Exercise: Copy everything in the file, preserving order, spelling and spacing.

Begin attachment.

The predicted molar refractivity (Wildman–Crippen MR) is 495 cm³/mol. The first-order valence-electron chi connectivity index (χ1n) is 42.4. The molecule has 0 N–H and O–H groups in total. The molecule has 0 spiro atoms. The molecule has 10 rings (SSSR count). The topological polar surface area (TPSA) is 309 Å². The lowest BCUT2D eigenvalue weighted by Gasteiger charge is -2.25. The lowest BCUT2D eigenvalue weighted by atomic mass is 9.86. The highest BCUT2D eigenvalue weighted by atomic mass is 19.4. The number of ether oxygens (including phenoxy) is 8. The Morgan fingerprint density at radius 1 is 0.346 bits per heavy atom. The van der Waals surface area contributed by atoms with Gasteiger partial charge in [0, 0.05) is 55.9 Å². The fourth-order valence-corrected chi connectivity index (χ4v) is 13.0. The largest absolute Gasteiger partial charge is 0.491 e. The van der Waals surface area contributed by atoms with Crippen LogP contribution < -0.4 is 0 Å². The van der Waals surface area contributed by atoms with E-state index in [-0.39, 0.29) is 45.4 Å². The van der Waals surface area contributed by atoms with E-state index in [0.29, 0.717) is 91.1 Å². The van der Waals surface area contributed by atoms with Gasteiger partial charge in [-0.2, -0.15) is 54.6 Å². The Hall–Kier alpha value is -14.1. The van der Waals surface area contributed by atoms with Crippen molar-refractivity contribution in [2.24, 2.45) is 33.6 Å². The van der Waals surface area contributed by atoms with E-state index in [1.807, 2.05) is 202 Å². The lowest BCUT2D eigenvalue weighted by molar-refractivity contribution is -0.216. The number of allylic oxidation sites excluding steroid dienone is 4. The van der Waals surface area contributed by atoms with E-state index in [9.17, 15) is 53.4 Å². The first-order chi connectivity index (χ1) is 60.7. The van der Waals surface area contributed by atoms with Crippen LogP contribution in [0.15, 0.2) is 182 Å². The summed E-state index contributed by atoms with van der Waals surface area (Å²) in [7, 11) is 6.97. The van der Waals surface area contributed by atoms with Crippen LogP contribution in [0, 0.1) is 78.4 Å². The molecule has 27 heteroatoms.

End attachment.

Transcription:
The predicted molar refractivity (Wildman–Crippen MR) is 495 cm³/mol. The first-order valence-electron chi connectivity index (χ1n) is 42.4. The molecule has 0 N–H and O–H groups in total. The molecule has 0 spiro atoms. The molecule has 10 rings (SSSR count). The topological polar surface area (TPSA) is 309 Å². The lowest BCUT2D eigenvalue weighted by Gasteiger charge is -2.25. The lowest BCUT2D eigenvalue weighted by atomic mass is 9.86. The highest BCUT2D eigenvalue weighted by atomic mass is 19.4. The number of ether oxygens (including phenoxy) is 8. The Morgan fingerprint density at radius 1 is 0.346 bits per heavy atom. The van der Waals surface area contributed by atoms with Gasteiger partial charge in [0, 0.05) is 55.9 Å². The fourth-order valence-corrected chi connectivity index (χ4v) is 13.0. The largest absolute Gasteiger partial charge is 0.491 e. The van der Waals surface area contributed by atoms with Crippen LogP contribution < -0.4 is 0 Å². The van der Waals surface area contributed by atoms with E-state index in [-0.39, 0.29) is 45.4 Å². The van der Waals surface area contributed by atoms with E-state index in [0.29, 0.717) is 91.1 Å². The van der Waals surface area contributed by atoms with Gasteiger partial charge in [-0.2, -0.15) is 54.6 Å². The Hall–Kier alpha value is -14.1. The van der Waals surface area contributed by atoms with Crippen molar-refractivity contribution in [2.24, 2.45) is 33.6 Å². The van der Waals surface area contributed by atoms with E-state index in [1.807, 2.05) is 202 Å². The lowest BCUT2D eigenvalue weighted by molar-refractivity contribution is -0.216. The number of allylic oxidation sites excluding steroid dienone is 4. The van der Waals surface area contributed by atoms with E-state index in [9.17, 15) is 53.4 Å². The first-order chi connectivity index (χ1) is 60.7. The van der Waals surface area contributed by atoms with Crippen LogP contribution in [0.15, 0.2) is 182 Å². The summed E-state index contributed by atoms with van der Waals surface area (Å²) in [7, 11) is 6.97. The van der Waals surface area contributed by atoms with Crippen LogP contribution in [0, 0.1) is 78.4 Å². The molecule has 27 heteroatoms.